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Highlights from Government at Gartner Symposium: New and Old Realities

By Andrea Di Maio | October 20, 2011 | 0 Comments

web 2.0 in governmentsmart governmentcloud

As the end of the largest Gartner Symposium ever is approaching, I thought I would like to share some of the take aways from interacting with hundreds of government clients over the last four and a half days:

Smart Government

  • Serious budgetary concerns are percolating through US federal government agencies and, while state and local governments have found themselves in the past in financial difficulties, this is almost totally new to them.
  • State and local government remains in a tight fiscal situation and need to continue looking for efficiencies. For some, this will require IT leaders to be more radical to achieve even greater levels of efficiency, despite how tightly run IT may have become after the 2008-2009 recession.
  • Government financial sustainability is being recognized as a major issue, and the Gartner messaging around smart government start resonating with people, although there is still confusion with other, more traditional uses of the term “smart”.

Cloud computing

  • Cloud computing is still at the top of the list in terms of client interest on new technology (together with mobile devices and applications), but there is a real chasm between the level of interest and the actual deployments.
  • Some data suggest that cloud in government may move significantly slower than expected. Only 10% of email deployments will be cloud-based by 2014, it will take a decade to reach 50% (as my colleague Matt Cain said in a public sector session today), and cloud email is the first mission-critical application to move to the cloud.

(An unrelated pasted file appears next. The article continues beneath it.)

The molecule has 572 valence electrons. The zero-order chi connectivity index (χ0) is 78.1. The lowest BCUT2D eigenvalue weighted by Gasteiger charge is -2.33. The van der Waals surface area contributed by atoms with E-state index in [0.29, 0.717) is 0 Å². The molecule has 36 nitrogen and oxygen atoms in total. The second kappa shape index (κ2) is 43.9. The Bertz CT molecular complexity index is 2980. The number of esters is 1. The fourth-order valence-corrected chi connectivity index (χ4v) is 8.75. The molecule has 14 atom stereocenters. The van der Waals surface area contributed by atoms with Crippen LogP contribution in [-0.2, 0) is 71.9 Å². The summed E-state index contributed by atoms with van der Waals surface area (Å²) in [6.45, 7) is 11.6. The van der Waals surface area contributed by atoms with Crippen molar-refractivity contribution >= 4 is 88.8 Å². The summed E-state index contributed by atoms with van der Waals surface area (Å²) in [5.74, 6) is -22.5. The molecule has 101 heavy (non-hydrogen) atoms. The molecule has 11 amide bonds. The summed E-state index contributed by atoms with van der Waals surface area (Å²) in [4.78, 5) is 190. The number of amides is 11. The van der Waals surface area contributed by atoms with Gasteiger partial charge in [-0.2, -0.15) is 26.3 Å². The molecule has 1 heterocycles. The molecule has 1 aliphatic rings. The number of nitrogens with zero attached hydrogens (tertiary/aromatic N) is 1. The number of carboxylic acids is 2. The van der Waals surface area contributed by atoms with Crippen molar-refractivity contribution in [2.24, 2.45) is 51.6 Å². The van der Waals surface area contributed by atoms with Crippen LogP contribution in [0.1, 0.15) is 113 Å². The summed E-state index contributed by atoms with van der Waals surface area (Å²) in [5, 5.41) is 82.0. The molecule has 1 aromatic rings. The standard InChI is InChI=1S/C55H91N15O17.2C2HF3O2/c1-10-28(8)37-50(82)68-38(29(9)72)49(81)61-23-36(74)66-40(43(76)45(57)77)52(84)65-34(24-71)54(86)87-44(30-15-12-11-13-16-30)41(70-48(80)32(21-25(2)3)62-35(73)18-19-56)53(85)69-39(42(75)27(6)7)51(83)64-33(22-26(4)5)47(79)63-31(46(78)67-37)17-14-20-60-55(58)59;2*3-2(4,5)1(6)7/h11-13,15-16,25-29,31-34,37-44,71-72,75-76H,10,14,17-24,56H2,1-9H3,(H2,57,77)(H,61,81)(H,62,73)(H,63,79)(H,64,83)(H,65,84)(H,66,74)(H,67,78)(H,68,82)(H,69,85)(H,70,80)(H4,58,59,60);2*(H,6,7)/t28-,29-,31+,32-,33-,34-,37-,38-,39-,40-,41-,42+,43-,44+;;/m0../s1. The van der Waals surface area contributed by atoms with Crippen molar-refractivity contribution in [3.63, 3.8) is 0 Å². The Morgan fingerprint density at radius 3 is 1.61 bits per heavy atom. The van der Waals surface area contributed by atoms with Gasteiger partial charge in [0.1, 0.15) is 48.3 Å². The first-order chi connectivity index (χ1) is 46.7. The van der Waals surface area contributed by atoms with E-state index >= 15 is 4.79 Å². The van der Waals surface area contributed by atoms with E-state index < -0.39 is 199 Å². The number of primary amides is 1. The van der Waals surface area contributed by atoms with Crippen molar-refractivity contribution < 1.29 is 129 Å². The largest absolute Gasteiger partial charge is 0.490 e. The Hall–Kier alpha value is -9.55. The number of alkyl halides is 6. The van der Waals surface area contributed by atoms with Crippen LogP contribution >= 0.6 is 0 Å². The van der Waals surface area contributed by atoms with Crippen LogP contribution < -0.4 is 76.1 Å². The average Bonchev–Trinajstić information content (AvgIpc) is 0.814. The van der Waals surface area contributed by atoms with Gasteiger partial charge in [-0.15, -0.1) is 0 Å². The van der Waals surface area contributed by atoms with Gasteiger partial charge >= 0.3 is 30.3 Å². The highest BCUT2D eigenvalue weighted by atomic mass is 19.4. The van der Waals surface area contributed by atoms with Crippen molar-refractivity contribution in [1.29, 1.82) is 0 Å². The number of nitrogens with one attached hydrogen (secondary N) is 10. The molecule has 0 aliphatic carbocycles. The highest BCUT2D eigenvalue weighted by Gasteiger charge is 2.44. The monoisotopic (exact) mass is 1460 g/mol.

• It is not clear whether the effect of the “cloud first” policy issues at the end of last year but the then federal CIO is going to trigger a sustainable move to the cloud or just a series of relatively minor, compliance-driven migrations.
  • If the market evolves slower than expected, there are questions about the return on the quite significant investments that some vendors are making.

Social Media

  • There is still a good level of interest, but there has been very little progress in terms of policies and strategies.
  • On the other hand, there is a better understanding that consumer social media do compete with corporate collaboration platforms, and that blocking access to the former is not a sustainable proposition.
  • Involvement oh Human Resources in social media policies is still very marginal, and those most concerned remain IT and communications

Open Government and Open Data

  • Interest on this topic has dropped dramatically (at least in the context of our Symposium). I had a single one-on-one scheduled on the subject, with a non US client, and it turned into a no-show.
  • In one of our panels we discussed one of our draft predictions about the increase of open performance dashboard: the audience was almost evenly split between those who feel this is unavoidable, and those who were raising several concerns about the possible drawbacks of this level of transparency, especially during tough times.

All in all, a great experience as usual, and an invaluable source of data points for my research.

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